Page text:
Table 2: Correlation between Absenteeism and Attributes
Attribute Correlation Level of Significant
Distance from work -0.071 0.05
Age 0.063
Son 0.105
Social Drinker 0.082 0.01
Hight 0.126

Prediction Models

There are some insights about the employees absenteeism causes and factors are exposed during the preprocessing process in the previous section. However, to get more insights and discover hidden relationships, three classification prediction models are built: Naïve Bayes, Decision Tree, and Random Forest, where they have good performance with categorical data. The R language is used, as it is one of the most popular and efficient languages for data science and has the flexibility to deal with different topics by providing supported packages (Web-4). The base and reduced databases are used and divided into 75% training data and 25% testing data.

Naïve Bayes

It is the simplest classification methods which required low computational time. The model is run to classify the database into three classes [0], [1-10] or [>10], the result of this model using two databases is shown in table 3.

Table 3: Naïve Bayes Results
Database Accuracy Sensitivity Specificity
The Base 0.88 [0] 1.00000 [0] 0.98974
[1-10] 0.9489 [1-10] 0.5938
[>10] 0.31579 [>10] 0.96296
The Reduced 0.91 [0] 1.00000 [0] 1.00000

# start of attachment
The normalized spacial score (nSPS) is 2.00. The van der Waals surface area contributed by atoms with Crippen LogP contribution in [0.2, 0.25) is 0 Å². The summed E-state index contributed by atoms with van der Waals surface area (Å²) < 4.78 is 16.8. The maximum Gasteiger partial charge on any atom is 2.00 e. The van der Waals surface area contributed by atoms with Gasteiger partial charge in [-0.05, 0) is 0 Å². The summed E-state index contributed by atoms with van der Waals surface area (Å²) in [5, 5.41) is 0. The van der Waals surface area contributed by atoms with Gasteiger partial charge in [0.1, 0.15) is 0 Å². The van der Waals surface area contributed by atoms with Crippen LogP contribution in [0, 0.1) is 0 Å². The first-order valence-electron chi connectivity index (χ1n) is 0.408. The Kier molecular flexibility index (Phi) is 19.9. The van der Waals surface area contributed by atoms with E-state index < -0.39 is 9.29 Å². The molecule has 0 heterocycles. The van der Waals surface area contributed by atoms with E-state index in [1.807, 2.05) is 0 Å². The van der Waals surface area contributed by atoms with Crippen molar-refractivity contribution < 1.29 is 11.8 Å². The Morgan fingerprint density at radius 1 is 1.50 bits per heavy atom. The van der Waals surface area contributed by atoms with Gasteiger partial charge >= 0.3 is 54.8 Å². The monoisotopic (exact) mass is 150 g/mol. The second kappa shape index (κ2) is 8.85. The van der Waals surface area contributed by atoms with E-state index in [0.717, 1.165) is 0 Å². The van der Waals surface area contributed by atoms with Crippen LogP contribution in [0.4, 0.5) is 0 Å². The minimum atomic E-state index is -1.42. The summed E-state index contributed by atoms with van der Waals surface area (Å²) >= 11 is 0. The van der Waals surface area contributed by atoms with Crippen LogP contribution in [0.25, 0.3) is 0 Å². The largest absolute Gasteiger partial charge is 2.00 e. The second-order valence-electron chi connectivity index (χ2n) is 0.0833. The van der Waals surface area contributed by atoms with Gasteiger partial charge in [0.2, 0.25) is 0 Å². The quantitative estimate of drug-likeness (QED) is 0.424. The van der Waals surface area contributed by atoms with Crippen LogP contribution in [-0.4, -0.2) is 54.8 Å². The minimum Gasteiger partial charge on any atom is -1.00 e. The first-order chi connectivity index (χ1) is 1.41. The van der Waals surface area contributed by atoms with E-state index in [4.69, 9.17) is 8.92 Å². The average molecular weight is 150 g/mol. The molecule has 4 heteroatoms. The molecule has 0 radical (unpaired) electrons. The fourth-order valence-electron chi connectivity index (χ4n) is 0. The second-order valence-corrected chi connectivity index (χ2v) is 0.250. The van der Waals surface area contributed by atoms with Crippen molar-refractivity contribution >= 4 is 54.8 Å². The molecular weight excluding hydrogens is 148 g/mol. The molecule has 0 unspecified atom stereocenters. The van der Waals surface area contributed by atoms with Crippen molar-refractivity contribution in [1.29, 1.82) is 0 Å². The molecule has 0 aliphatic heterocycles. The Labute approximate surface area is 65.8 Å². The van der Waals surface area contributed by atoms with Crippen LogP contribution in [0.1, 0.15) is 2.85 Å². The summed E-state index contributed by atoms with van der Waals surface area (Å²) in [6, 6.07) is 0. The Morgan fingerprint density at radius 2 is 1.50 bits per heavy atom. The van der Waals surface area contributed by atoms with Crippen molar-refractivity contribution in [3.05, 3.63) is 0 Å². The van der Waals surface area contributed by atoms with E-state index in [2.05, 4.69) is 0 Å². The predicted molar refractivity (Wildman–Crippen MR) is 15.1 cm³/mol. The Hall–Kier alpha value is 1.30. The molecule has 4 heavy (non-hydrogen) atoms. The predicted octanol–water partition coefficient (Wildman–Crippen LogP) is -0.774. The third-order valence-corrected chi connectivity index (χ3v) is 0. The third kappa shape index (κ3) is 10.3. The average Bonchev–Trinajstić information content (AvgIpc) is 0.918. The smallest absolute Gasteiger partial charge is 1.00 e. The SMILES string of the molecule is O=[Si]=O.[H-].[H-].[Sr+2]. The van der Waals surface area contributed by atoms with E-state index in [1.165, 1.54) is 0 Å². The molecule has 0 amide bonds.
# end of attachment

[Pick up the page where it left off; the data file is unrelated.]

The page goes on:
[1-10] 0.9943 [1-10] 0.4375
[>10] 0.052632 [>10] 0.994709

Decision Tree

It is generally used in ML applications especially with the categorical data type. It is a tree where nodes represent an event while the leaves represent the decisions. A decision tree recursively divided the predictor factor to represent the relation between the predictor variable and the responses variable. As decision tree has a -build in- attribute selection, which known as ‘information gain’, the most homogeneous set of attributes and ranks are discovered via constructing decision tree as shown in figure 10. The result of this model is presented in table 4.

Table 4: Decision Tree Result
Database Accuracy Sensitivity Specificity
The Base 0.89 [0] 1.00000 [0] 1.00000
[1-10] 0.9636 [1-10] 0.5750
[>10] 0.29167 [>10] 0.96610
The Reduced 0.90 [0] 1.00000 [0] 1.00000